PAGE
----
GRINGO GOURMET FRIDGE-DIVE “PESTO” WITH PASTA AND SHRIMP

My Fridge and Pantry Inventory of Ingredients on Hand and Ingredients Needed

1 gigantic head of Bok choy purchased in desperation when I couldn’t find baby Bok choy.  I found the baby bok the next day and the gigantic one was just sitting there sadly abandoned.

1 bunch flat leaf parsley

1/2 head cabbage

Onions

Garlic heads

Olive Oil

Butter

A variety of pasta shapes

So far, so good.  I wasn’t about to put pricey pine nuts into an experiment, so, I though let’s go for a different spicier crunch!  I bought four snack packs of chile peanuts, a couple of limes and (per the original recipe) ricotta salata because it is a terrific dry, slightly salted ricotta that crumbles nicely.

I decided to add some more protein to the dish, so I got shell-on raw shrimp.

My Method

Rinse and drain shrimp, blot dry with paper towels,  toss with a liberal amount of Tajin Chili Lime powder and let sit while you do the rest of the prep and cooking.

Experience the joy of washing and chopping the Bok choy, parsley, some of the cabbage and savor smashing garlic cloves!  Note: You’ll have to jump back and forth to the original recipe what I  did how it influenced what I actually did.

Blanche the chopped greens until the Bok choy and onion wedges until tender, the immerse them in ice water to stop cooking and retain the bright green color.  Use a spider or tongs or a slotted spoon to remove the greens.  Save the vegetable water, or broth if you want to call it something fancy, for cooking your pasta.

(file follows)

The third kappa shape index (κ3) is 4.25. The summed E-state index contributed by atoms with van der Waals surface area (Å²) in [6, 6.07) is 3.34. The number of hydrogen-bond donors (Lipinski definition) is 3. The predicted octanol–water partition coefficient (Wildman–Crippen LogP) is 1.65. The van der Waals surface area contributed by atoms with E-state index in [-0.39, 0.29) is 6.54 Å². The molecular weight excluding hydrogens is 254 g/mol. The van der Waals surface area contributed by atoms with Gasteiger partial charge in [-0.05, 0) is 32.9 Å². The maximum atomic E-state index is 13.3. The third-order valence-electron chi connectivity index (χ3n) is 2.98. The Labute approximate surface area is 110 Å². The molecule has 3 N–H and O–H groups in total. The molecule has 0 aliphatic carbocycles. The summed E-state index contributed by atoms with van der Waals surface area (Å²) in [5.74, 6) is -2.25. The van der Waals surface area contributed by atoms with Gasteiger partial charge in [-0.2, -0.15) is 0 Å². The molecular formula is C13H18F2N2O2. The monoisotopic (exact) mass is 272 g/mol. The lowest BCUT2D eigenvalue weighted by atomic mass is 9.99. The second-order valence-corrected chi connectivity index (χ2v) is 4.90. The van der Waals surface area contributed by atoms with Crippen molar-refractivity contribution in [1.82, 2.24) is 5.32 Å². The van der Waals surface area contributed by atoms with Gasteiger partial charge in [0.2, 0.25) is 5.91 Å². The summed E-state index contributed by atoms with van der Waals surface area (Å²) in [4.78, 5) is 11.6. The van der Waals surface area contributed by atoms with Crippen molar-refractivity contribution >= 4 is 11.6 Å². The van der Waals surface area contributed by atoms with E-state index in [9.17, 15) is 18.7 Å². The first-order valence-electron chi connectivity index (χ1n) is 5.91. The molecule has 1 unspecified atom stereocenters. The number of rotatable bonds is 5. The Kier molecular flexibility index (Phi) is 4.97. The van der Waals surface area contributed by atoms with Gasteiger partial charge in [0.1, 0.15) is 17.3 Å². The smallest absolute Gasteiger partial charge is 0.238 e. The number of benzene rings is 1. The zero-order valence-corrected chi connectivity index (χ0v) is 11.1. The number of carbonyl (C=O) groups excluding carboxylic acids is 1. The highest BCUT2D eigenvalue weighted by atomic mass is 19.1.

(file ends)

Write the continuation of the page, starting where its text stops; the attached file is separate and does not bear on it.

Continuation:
More fun will be had draining, squeezing and patting the greens dry. Be sure to squeeze as much water out of the vegetables and pat them as dry as you can or you’ll have soggy “pesto.” Place one packet of chili peanuts in a food processor and chop into a coarse powder. The peanut powder will help with moisture when you add the greens.  Process until a paste is formed.  Add a good shot of olive oil, pulse until blended.  Add a packet of chile peanuts and a couple of tablespoons of crumbled ricotta salata.  Pulse a few times to reduce size of peanuts and mix the peanuts and ricotta into the “pesto.”  Add the juice of half of lime.

Lightly brown the smashed garlic cloves in olive oil, then add the “pesto” and cook over low heat while the pasta cooks, according to package directions, but keep it al dente.  I didn’t have a wavy edged pasta, so I used my favorite bucatini noodle.  I figured it would work as a base for the shrimp when coated with the “pesto.”

When the pasta is done, use tongs to transfer it to the pot of “pesto.”  Gently stir to blend and add the butter called for in the recipe.  Reduce the heat to low and cook the shrimp in butter until curled and flesh is bright pink throughout.

Place pasta and “pesto” mix in a shallow bowl, top with shrimp, sprinkle with whole chile peanuts and crumbled  ricotta salata and a couple of lime wedges.  Dive in.